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The NCAA froze eligibility to solve one problem, but there’s plenty more

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Adjusting for COVID-19’s impact on scholarships and rosters will take a lot more work

Photo by Jacob Kupferman/NCAA Photos via Getty Images. Banner Society Illustration.

On Friday afternoon, the NCAA approved a waiver allowing college football players to participate in games during the 2020-’21 season without exhausting any eligibility. The waiver had been discussed in coaching circles for days, as a large portion of college football has either postponed or cancelled their season while a smaller but significant number of schools, including three Power 5 conferences, still plan on playing in September.

The initial, unsolicited reaction from coaches I spoke with was unanimously positive. At first.

“A lot of our guys have been more worried about eligibility than COVID, so this is peace of mind,” a Group of 5 staffer said.

“Makes total sense and won’t hurt us or teams not playing. They [NCAA] got it right,” an assistant for a Sun Belt team scheduled to play this fall said.

This is true: If a school plays just one or two games in September or shuts their season down early because of COVID-19, players who participated won’t be punished for doing so. Additionally, programs who aren’t playing this fall (and still might not in the Spring, as most conferences have yet to firm up any specific plans on a season that could account for winter weather and the NFL Draft) won’t have an advantage of a more experienced roster in 2021.

Given the extraordinary and unprecedented circumstances around the 2020 college football season, this made sense. Then coaches started asking follow-up questions.

First, some quick math: Normally a college football player has five years to play four seasons. At the Division 1 level, each program is allotted 85 scholarships at a time and 25 scholarships per recruiting cycle.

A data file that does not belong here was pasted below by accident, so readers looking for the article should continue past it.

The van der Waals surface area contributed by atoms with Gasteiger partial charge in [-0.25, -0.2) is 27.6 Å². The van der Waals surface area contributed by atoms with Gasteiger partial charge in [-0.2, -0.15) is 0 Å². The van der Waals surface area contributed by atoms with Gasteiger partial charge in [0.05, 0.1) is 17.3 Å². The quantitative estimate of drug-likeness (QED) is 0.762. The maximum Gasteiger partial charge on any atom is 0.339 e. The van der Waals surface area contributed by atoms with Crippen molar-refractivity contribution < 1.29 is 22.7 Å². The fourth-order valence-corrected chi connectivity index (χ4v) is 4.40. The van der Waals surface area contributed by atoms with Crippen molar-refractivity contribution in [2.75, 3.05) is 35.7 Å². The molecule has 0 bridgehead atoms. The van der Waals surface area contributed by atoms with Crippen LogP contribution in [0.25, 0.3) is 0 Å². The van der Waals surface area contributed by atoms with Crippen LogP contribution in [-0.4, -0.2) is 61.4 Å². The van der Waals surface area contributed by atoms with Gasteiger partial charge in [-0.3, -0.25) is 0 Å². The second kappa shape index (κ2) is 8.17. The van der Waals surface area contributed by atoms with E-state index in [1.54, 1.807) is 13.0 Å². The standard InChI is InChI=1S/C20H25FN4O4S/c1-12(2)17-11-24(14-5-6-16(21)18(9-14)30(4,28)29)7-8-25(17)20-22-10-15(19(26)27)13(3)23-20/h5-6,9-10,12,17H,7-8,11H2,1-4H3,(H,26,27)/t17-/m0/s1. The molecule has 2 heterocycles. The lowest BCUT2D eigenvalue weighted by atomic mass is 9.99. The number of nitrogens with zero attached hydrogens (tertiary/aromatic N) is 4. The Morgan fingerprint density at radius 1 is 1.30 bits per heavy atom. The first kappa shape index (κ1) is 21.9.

The waiver the NCAA approved Friday adds both one more year of eligibility for athletes in fall sports and one more year in which they can use it. The NCAA also stipulated that a senior in 2020-’21 who decides to return next year won’t count against a team’s scholarship limit.

But it’s not that easy.

How many players will schools be able to keep on scholarship in 2021 and beyond?

“I need to know a scholarship total or this means nothing,” a recruiting coordinator in the Power 5 said, referring to the 85 player limit. Right now, coaches are still unclear if the NCAA will allow for more than 85 to account for the “frozen” year of eligibility, or if the number will stay firm. We know seniors won’t count against 85, but a fixed number or a message that 85 is sticking is what recruiting coordinators and assistants who scrutinize rosters are clamoring for.

How many schools can afford to fund more full scholarships right now?

“I have no idea what our AD would say about adding 20 scholarships right now,” one assistant in the Group of 5 said. “I bet it won’t matter at Alabama though.”

Historically that’s an accurate barb — Alabama gave us logos in waterfalls, etc. — but because of the idiot balance sheet gymnastics required to claim “amateurism,” even the Tide are hurting right now. So if the NCAA allows for a larger amount of players on scholarship, where’s that money coming from while employees are furloughed and other sports are being eliminated altogether?

“I just don’t think we can afford this,” a staffer at a Group of 5 school said.

Recruiting staffs are expecting a tidal wave of mid-year enrollees and transfers

“Think about it this way: Your high school’s been letting you take online classes since March. Guys who want to get on [a college] campus early used to have to fight with high schools or worry about other sports they played. Now they’re going to blast through those classes and get here earlier. We’re going to see higher numbers,” a Power 5 staffer said.

The ongoing issue for mid-year enrollees is whether they count on the current or previous 25-scholarships-per-year count, another figure coaches believe could change temporarily. Additionally, coaches believe graduate transfers — players who complete their degree can play for one additional year at another school provided they’re enrolled in a graduate program — will increase.

“Also, don’t expect to see those videos where a hard-working walk-on gets a scholarship for his senior season. If we don’t know how many we have, no one’s going to give [a scholarship] away.”

What’s the transfer window going to look like?

Let’s say for a second that you’re a graduating senior in the Big Ten who plays in the hypothetical Spring season and you want to transfer for a grad year to another program. Will a scholarship be available by the time you’re done? This also might be a good time to mention junior colleges are starting their season in March, meaning player evaluation for transfers will be thrown into disarray.

“Your targets don’t change if you’re a top program. If you’re a top program playing this year I think very little changes. But right now in our world it’s every man for himself... we have absolutely no idea where to start building a ‘21 class. We can’t do it the usual way,” a Group of 5 assistant said.

“The reality is, the law of unintended consequences is always the law of the land. So this is classic NCAA,” a Power 5 staffer said.